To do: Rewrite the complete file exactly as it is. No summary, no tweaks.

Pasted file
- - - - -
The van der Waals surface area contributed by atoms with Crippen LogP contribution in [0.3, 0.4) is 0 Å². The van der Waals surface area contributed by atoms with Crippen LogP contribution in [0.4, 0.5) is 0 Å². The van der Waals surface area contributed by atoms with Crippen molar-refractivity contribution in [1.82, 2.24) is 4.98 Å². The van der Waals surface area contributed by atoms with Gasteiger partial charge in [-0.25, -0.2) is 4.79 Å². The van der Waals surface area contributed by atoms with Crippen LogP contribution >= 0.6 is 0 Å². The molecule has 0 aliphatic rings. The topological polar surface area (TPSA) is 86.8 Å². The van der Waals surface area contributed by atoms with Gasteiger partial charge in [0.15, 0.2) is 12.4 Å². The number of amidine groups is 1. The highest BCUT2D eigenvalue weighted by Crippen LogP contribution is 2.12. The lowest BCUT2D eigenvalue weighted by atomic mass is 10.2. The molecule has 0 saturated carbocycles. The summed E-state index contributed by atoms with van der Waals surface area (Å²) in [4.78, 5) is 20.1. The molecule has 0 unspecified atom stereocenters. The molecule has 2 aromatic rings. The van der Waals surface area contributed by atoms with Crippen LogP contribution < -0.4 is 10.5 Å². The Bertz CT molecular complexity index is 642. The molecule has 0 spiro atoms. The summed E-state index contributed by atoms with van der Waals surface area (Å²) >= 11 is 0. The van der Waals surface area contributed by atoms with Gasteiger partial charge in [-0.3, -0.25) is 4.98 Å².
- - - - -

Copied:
The van der Waals surface area contributed by atoms with Crippen LogP contribution in [0.3, 0.4) is 0 Å². The van der Waals surface area contributed by atoms with Crippen LogP contribution in [0.4, 0.5) is 0 Å². The van der Waals surface area contributed by atoms with Crippen molar-refractivity contribution in [1.82, 2.24) is 4.98 Å². The van der Waals surface area contributed by atoms with Gasteiger partial charge in [-0.25, -0.2) is 4.79 Å². The van der Waals surface area contributed by atoms with Crippen LogP contribution >= 0.6 is 0 Å². The molecule has 0 aliphatic rings. The topological polar surface area (TPSA) is 86.8 Å². The van der Waals surface area contributed by atoms with Gasteiger partial charge in [0.15, 0.2) is 12.4 Å². The number of amidine groups is 1. The highest BCUT2D eigenvalue weighted by Crippen LogP contribution is 2.12. The lowest BCUT2D eigenvalue weighted by atomic mass is 10.2. The molecule has 0 saturated carbocycles. The summed E-state index contributed by atoms with van der Waals surface area (Å²) in [4.78, 5) is 20.1. The molecule has 0 unspecified atom stereocenters. The molecule has 2 aromatic rings. The van der Waals surface area contributed by atoms with Crippen LogP contribution < -0.4 is 10.5 Å². The Bertz CT molecular complexity index is 642. The molecule has 0 spiro atoms. The summed E-state index contributed by atoms with van der Waals surface area (Å²) >= 11 is 0. The van der Waals surface area contributed by atoms with Gasteiger partial charge in [-0.3, -0.25) is 4.98 Å².